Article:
UNIONISM’S prime objective should be to make Northern Ireland work.
But if DUP-UUP election pacts isolate half the population, are they a sensible tactic?
The two unionist parties have agreed to give each other a free run in four Westminster constituencies in May’s General Election.
Depending on your point of view, it’s about delivering unionist victories, or keeping nationalists out.
Unionist parties insist that consolidating unionist votes strengthens their political power.
But are they facing up to the challenges of changing times, or harking back to the past?
Demographic trends are on the move in Northern Ireland. The Catholic population is at 45% and may rise.
Republicans know there is a section of that nationalist community that is pretty comfortable with life inside ‘the northern state’.
Those Catholics may not feel entirely part of ‘Northern Ireland Inc’, but they aren’t ready to get into the trenches to demand a United Ireland.
Unionism should presumably be trying to make those people feel as comfortable as possible, especially since the future shape of the Union may largely depend on the mood of that section of the Catholic community.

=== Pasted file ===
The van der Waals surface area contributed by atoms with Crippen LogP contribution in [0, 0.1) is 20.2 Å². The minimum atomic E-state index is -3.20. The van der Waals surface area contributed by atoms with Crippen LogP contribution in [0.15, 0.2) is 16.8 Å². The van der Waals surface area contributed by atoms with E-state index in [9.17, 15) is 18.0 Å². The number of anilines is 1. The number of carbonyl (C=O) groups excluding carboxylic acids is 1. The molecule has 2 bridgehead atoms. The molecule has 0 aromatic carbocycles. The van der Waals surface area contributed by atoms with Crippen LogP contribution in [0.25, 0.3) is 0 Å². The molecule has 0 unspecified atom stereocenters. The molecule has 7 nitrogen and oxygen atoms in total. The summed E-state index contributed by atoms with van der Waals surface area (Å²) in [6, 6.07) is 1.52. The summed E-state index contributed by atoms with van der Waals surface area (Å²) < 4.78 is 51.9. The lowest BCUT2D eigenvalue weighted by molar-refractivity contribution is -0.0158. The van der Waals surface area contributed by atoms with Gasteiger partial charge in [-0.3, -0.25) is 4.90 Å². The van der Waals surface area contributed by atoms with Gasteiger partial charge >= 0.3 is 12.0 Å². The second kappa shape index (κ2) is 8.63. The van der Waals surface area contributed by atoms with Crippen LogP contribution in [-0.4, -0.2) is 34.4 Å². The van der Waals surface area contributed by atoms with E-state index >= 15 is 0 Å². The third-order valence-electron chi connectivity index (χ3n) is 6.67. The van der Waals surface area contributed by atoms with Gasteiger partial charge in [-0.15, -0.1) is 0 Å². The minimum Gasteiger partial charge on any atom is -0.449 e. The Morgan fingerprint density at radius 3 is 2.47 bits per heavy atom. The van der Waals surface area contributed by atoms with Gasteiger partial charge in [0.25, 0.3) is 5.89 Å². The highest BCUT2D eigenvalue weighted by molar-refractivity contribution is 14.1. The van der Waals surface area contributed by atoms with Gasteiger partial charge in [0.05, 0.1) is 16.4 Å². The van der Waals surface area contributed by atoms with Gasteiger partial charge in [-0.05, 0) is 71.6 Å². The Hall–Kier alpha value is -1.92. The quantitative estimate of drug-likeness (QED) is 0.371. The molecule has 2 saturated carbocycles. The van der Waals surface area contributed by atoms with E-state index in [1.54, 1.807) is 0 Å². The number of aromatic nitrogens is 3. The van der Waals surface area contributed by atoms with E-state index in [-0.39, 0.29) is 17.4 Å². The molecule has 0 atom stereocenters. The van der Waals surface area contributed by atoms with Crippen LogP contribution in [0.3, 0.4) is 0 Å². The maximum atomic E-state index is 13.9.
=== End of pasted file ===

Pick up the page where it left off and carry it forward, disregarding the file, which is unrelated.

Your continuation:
Unionism should logically help those people feel at home by making room for the Irish identity, by embracing a pluralist UK society, and by turning-down the heat on Northern Ireland politics.
Instead, unionism is accused of doing the opposite.
It is accused of cranking-up the flags crisis in a bid to undermine the Alliance party in Belfast. Unionism promises a Northern Ireland for all, and then it seeks to erode gay rights that are available elsewhere in the UK, and it blocks protections for the gaelic language here that already exist in Scotland and Wales.
The DUP and UUP say that maximising their seats will bolster their cause.
But political power is only useful if you have a strategy on how to use it
Many believe unionism’s only strategy is to block change.
But it is struggling to do so.
Unionism can’t deliver anything at Stormont without the agreement of republicans.
Pacts can’t stop demographic change inside Northern Ireland.
Pacts are no answer to Sinn Féin’s growth in the Republic and no answer to the growth of the SNP in Scotland.
But the unionist parties still have the power to set a new agenda.
There are some within unionism who believe the Union would be best protected by positively embracing a new future, but instead politicians are accused of circling the wagons, again.
The DUP and UUP may talk-up the potential of holding the balance of power at Westminster, but history shows that propping-up British governments hasn’t delivered any long-term strategic advantage to unionism.
Despite all the fuss about unionist pacts, it arguably doesn’t really matter whether or not the DUP and the UUP win the seats they have targeted.
If that’s all they do, it won’t change anything.